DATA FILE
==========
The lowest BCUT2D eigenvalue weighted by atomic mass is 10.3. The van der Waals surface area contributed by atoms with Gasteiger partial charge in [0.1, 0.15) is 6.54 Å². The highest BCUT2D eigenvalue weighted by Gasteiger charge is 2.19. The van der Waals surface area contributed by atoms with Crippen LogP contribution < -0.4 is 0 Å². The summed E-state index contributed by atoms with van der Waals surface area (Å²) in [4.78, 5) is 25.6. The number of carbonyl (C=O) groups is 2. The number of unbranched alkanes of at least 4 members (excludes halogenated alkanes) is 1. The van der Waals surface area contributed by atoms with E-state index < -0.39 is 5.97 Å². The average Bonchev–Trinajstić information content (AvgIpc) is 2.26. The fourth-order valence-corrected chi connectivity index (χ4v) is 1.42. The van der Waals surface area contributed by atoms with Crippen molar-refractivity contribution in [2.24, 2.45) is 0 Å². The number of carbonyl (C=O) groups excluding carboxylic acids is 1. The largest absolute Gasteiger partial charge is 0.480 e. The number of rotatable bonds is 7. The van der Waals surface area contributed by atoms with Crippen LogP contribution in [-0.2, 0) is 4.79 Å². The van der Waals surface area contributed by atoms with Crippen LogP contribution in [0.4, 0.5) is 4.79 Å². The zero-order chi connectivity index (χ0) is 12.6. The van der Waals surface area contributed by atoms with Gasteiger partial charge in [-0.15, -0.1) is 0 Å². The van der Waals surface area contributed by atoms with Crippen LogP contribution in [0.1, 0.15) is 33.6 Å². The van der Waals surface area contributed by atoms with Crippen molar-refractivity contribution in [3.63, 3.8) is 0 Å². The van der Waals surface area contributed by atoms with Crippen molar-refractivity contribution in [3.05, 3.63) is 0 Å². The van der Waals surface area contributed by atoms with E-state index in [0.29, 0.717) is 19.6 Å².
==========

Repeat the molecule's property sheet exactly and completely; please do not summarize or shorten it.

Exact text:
The lowest BCUT2D eigenvalue weighted by atomic mass is 10.3. The van der Waals surface area contributed by atoms with Gasteiger partial charge in [0.1, 0.15) is 6.54 Å². The highest BCUT2D eigenvalue weighted by Gasteiger charge is 2.19. The van der Waals surface area contributed by atoms with Crippen LogP contribution < -0.4 is 0 Å². The summed E-state index contributed by atoms with van der Waals surface area (Å²) in [4.78, 5) is 25.6. The number of carbonyl (C=O) groups is 2. The number of unbranched alkanes of at least 4 members (excludes halogenated alkanes) is 1. The van der Waals surface area contributed by atoms with E-state index < -0.39 is 5.97 Å². The average Bonchev–Trinajstić information content (AvgIpc) is 2.26. The fourth-order valence-corrected chi connectivity index (χ4v) is 1.42. The van der Waals surface area contributed by atoms with Crippen molar-refractivity contribution in [2.24, 2.45) is 0 Å². The number of carbonyl (C=O) groups excluding carboxylic acids is 1. The largest absolute Gasteiger partial charge is 0.480 e. The number of rotatable bonds is 7. The van der Waals surface area contributed by atoms with Crippen LogP contribution in [-0.2, 0) is 4.79 Å². The van der Waals surface area contributed by atoms with Crippen LogP contribution in [0.4, 0.5) is 4.79 Å². The zero-order chi connectivity index (χ0) is 12.6. The van der Waals surface area contributed by atoms with Gasteiger partial charge in [-0.15, -0.1) is 0 Å². The van der Waals surface area contributed by atoms with Crippen LogP contribution in [0.1, 0.15) is 33.6 Å². The van der Waals surface area contributed by atoms with Crippen molar-refractivity contribution in [3.63, 3.8) is 0 Å². The van der Waals surface area contributed by atoms with Crippen molar-refractivity contribution in [3.05, 3.63) is 0 Å². The van der Waals surface area contributed by atoms with E-state index in [0.29, 0.717) is 19.6 Å².